Brazil’s GOL Linhas Aéreas has pledged to go Carbon Neutral by 2050, becoming the first Latin American airline to commit to a plan for sustainable aviation.
Aviation’s Climate Commitments
On 22 April 2021, the world celebrated Earth Day, an annual event in its 51st year, dedicated to protecting the environment and raising global awareness about climate change. Earth Day is now the world’s largest civic event and is celebrated in 193 countries. To mark Earth Day 2021, the International Civil Aviation Organization (ICAO) released two publications as part of its Eco-Airport Toolkit e-collection focusing on climate resilient airports and water management at airports. Each publication provides practical information for decision-makers engaged in green airport planning and design.
The ICAO has been driving the green recovery of aviation by promoting an ambitious decarbonization plan for the sector and supporting pioneering airport infrastructure projects. It’s developed a methodology to calculate the carbon dioxide emissions from air travel for use in offset programs. The ICAO Carbon Emissions Calculator allows passengers to estimate the emissions attributed to their air travel. The methodology applies industry data to account for various factors such as aircraft types, route-specific data, passenger load factors, and cargo carried.
How Do Airlines go Carbon Neutral?
Aviation’s global emissions are significantly lower than that of cars or trucks. Nevertheless, the ICAO has said that carbon pollution from flying could triple by 2050. This deadline is being acknowledged by many global airlines in different continents, such as United Airlines, Qantas, and Malaysia Airlines, which are committed to achieving net-zero carbon emissions by 2050.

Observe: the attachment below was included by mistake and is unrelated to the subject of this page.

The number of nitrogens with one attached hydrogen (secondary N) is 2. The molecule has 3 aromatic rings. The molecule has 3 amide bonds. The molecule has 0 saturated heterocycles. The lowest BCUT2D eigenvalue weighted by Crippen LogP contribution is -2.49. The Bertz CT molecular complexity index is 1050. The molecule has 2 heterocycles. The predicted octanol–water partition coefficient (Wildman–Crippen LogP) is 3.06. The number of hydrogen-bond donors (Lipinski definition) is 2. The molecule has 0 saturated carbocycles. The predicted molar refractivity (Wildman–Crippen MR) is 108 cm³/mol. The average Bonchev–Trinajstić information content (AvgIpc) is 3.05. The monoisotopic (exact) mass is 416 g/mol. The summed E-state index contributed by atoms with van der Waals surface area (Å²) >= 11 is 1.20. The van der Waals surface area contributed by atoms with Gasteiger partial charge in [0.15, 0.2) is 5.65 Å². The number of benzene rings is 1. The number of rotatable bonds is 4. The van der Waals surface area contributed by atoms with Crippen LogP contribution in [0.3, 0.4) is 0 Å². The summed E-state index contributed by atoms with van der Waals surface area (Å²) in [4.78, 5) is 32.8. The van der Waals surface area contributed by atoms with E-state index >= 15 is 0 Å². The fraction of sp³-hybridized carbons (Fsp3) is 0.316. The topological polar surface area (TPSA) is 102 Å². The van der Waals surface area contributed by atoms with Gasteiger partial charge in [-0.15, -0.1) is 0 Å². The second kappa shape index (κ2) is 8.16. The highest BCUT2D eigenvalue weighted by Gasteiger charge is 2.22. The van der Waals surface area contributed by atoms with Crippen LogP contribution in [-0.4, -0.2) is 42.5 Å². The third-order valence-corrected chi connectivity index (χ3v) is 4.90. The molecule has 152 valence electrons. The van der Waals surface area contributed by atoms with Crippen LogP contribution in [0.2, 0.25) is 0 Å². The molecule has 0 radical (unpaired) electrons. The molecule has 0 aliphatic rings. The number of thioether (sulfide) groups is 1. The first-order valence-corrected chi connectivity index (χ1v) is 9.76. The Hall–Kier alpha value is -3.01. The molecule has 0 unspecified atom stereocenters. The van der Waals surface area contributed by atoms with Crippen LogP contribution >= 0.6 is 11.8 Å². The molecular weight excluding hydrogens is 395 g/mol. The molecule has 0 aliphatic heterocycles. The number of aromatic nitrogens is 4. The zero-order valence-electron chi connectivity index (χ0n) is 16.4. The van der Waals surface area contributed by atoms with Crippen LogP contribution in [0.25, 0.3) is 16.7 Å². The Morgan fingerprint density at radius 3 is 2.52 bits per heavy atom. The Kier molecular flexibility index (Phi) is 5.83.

In order to go carbon neutral, airlines can pledge to remove the amount of carbon they emit into the atmosphere, usually by planting trees or using synthetic aviation fuel. However, United Airlines is the first airline to commit to removing all of its carbon permanently by investing in direct-air-capture technology. This new technology captures carbon dioxide directly from the air with an engineered, mechanical system and compresses it to be injected into geological storage or used to make long-lasting products.
GOL’s Sustainable Development Goals
GOL is the first airline in Latin America to set a target for going carbon neutral. It also plans to allow its passengers to offset their trip’s carbon emissions. In doing this, GOL will be the first of Brazil’s major airlines to allow customers this option. Furthermore, it will work on four goals. The development of new technologies, including biofuels, operational improvements such as improvement of air space standards, better use of infrastructure and logistics, and market-based measures. These goals were defined by the ICAO and confirmed by the International Air Transport Association (IATA).
GOL Vice President of Operations Celso Ferrer said:
“GOL’s strategy to attain zero net carbon emissions until 2050 is focused on the conduction of operational improvements and techniques that reduce the emissions of greenhouse gases, improving the fuel efficiency and replacing oil-derived fuels for alternatives with a smaller carbon impact. We hope to count on market-based mechanisms, including carbon compensations in the short-, medium- and long-term, along with the simplification of infrastructure and technological evolutions needed to allow a transition for low-carbon aviation.”
It’s encouraging to see the global aviation sector play its part by supporting the UN’s Sustainable Development Goals framework. By continuing to grow in a sustainable manner, aviation can strive to be a force for good for many years to come.
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